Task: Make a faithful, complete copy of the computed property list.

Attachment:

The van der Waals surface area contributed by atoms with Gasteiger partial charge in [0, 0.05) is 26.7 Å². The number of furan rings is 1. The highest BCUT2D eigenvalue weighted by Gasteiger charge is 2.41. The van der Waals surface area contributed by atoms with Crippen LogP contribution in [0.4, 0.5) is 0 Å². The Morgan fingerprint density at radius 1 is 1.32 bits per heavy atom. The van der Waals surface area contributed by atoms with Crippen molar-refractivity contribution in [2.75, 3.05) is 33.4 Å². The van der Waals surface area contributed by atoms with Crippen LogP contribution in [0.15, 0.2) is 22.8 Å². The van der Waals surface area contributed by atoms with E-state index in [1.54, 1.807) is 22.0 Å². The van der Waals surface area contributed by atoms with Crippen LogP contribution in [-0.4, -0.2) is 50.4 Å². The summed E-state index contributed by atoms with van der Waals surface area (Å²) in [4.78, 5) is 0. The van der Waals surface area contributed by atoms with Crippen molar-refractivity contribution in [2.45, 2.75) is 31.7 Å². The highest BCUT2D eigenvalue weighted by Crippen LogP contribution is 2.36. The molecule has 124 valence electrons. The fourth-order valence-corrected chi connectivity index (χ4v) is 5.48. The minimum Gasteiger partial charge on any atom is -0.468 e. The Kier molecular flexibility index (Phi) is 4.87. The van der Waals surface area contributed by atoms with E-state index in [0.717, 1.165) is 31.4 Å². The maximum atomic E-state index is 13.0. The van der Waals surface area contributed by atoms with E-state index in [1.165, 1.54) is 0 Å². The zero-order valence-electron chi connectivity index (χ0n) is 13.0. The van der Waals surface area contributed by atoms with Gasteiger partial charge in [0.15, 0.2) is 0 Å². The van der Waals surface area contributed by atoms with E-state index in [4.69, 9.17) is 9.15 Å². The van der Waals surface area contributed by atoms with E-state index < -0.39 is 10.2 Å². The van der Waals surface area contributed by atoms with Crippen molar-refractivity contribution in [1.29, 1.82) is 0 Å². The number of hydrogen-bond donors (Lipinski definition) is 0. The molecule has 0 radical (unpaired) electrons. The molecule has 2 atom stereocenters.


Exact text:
The van der Waals surface area contributed by atoms with Gasteiger partial charge in [0, 0.05) is 26.7 Å². The number of furan rings is 1. The highest BCUT2D eigenvalue weighted by Gasteiger charge is 2.41. The van der Waals surface area contributed by atoms with Crippen LogP contribution in [0.4, 0.5) is 0 Å². The Morgan fingerprint density at radius 1 is 1.32 bits per heavy atom. The van der Waals surface area contributed by atoms with Crippen molar-refractivity contribution in [2.75, 3.05) is 33.4 Å². The van der Waals surface area contributed by atoms with Crippen LogP contribution in [0.15, 0.2) is 22.8 Å². The van der Waals surface area contributed by atoms with E-state index in [1.54, 1.807) is 22.0 Å². The van der Waals surface area contributed by atoms with Crippen LogP contribution in [-0.4, -0.2) is 50.4 Å². The summed E-state index contributed by atoms with van der Waals surface area (Å²) in [4.78, 5) is 0. The van der Waals surface area contributed by atoms with Crippen molar-refractivity contribution in [2.45, 2.75) is 31.7 Å². The highest BCUT2D eigenvalue weighted by Crippen LogP contribution is 2.36. The molecule has 124 valence electrons. The fourth-order valence-corrected chi connectivity index (χ4v) is 5.48. The minimum Gasteiger partial charge on any atom is -0.468 e. The Kier molecular flexibility index (Phi) is 4.87. The van der Waals surface area contributed by atoms with E-state index in [0.717, 1.165) is 31.4 Å². The maximum atomic E-state index is 13.0. The van der Waals surface area contributed by atoms with E-state index in [1.165, 1.54) is 0 Å². The zero-order valence-electron chi connectivity index (χ0n) is 13.0. The van der Waals surface area contributed by atoms with Gasteiger partial charge in [0.15, 0.2) is 0 Å². The van der Waals surface area contributed by atoms with E-state index in [4.69, 9.17) is 9.15 Å². The van der Waals surface area contributed by atoms with E-state index < -0.39 is 10.2 Å². The van der Waals surface area contributed by atoms with Crippen molar-refractivity contribution in [1.29, 1.82) is 0 Å². The number of hydrogen-bond donors (Lipinski definition) is 0. The molecule has 0 radical (unpaired) electrons. The molecule has 2 atom stereocenters.